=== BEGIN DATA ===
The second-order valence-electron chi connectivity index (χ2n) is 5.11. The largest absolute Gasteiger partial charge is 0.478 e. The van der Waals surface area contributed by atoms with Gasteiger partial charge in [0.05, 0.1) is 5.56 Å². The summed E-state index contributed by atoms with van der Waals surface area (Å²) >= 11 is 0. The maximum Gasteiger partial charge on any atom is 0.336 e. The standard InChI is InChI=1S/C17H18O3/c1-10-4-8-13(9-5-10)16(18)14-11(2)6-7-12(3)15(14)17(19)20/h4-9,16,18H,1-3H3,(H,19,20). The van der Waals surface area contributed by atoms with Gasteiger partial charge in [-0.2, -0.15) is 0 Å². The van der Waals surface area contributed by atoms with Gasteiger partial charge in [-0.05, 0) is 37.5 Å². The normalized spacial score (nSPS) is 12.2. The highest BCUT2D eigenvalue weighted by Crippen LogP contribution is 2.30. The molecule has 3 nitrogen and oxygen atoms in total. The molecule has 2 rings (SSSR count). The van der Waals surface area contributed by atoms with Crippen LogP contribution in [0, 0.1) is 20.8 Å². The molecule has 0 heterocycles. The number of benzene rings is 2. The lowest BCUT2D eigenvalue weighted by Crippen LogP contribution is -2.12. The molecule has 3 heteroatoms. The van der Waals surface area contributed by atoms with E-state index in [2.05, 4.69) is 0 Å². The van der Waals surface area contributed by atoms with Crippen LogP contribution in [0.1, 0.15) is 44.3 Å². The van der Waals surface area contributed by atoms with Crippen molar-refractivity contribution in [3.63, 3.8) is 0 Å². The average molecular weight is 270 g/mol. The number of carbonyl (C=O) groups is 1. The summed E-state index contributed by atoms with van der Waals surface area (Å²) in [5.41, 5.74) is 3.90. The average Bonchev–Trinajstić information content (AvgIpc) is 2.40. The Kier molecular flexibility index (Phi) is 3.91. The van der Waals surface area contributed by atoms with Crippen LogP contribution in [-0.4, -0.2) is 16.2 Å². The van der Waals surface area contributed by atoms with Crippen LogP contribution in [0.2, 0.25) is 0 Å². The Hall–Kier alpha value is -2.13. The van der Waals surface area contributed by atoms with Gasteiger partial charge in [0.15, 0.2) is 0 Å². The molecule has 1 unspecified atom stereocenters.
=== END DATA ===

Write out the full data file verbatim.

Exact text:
The second-order valence-electron chi connectivity index (χ2n) is 5.11. The largest absolute Gasteiger partial charge is 0.478 e. The van der Waals surface area contributed by atoms with Gasteiger partial charge in [0.05, 0.1) is 5.56 Å². The summed E-state index contributed by atoms with van der Waals surface area (Å²) >= 11 is 0. The maximum Gasteiger partial charge on any atom is 0.336 e. The standard InChI is InChI=1S/C17H18O3/c1-10-4-8-13(9-5-10)16(18)14-11(2)6-7-12(3)15(14)17(19)20/h4-9,16,18H,1-3H3,(H,19,20). The van der Waals surface area contributed by atoms with Gasteiger partial charge in [-0.2, -0.15) is 0 Å². The van der Waals surface area contributed by atoms with Gasteiger partial charge in [-0.05, 0) is 37.5 Å². The normalized spacial score (nSPS) is 12.2. The highest BCUT2D eigenvalue weighted by Crippen LogP contribution is 2.30. The molecule has 3 nitrogen and oxygen atoms in total. The molecule has 2 rings (SSSR count). The van der Waals surface area contributed by atoms with Crippen LogP contribution in [0, 0.1) is 20.8 Å². The molecule has 0 heterocycles. The number of benzene rings is 2. The lowest BCUT2D eigenvalue weighted by Crippen LogP contribution is -2.12. The molecule has 3 heteroatoms. The van der Waals surface area contributed by atoms with E-state index in [2.05, 4.69) is 0 Å². The van der Waals surface area contributed by atoms with Crippen LogP contribution in [0.1, 0.15) is 44.3 Å². The van der Waals surface area contributed by atoms with Crippen molar-refractivity contribution in [3.63, 3.8) is 0 Å². The average molecular weight is 270 g/mol. The number of carbonyl (C=O) groups is 1. The summed E-state index contributed by atoms with van der Waals surface area (Å²) in [5.41, 5.74) is 3.90. The average Bonchev–Trinajstić information content (AvgIpc) is 2.40. The Kier molecular flexibility index (Phi) is 3.91. The van der Waals surface area contributed by atoms with Crippen LogP contribution in [-0.4, -0.2) is 16.2 Å². The van der Waals surface area contributed by atoms with Crippen LogP contribution in [0.2, 0.25) is 0 Å². The Hall–Kier alpha value is -2.13. The van der Waals surface area contributed by atoms with Gasteiger partial charge in [0.15, 0.2) is 0 Å². The molecule has 1 unspecified atom stereocenters.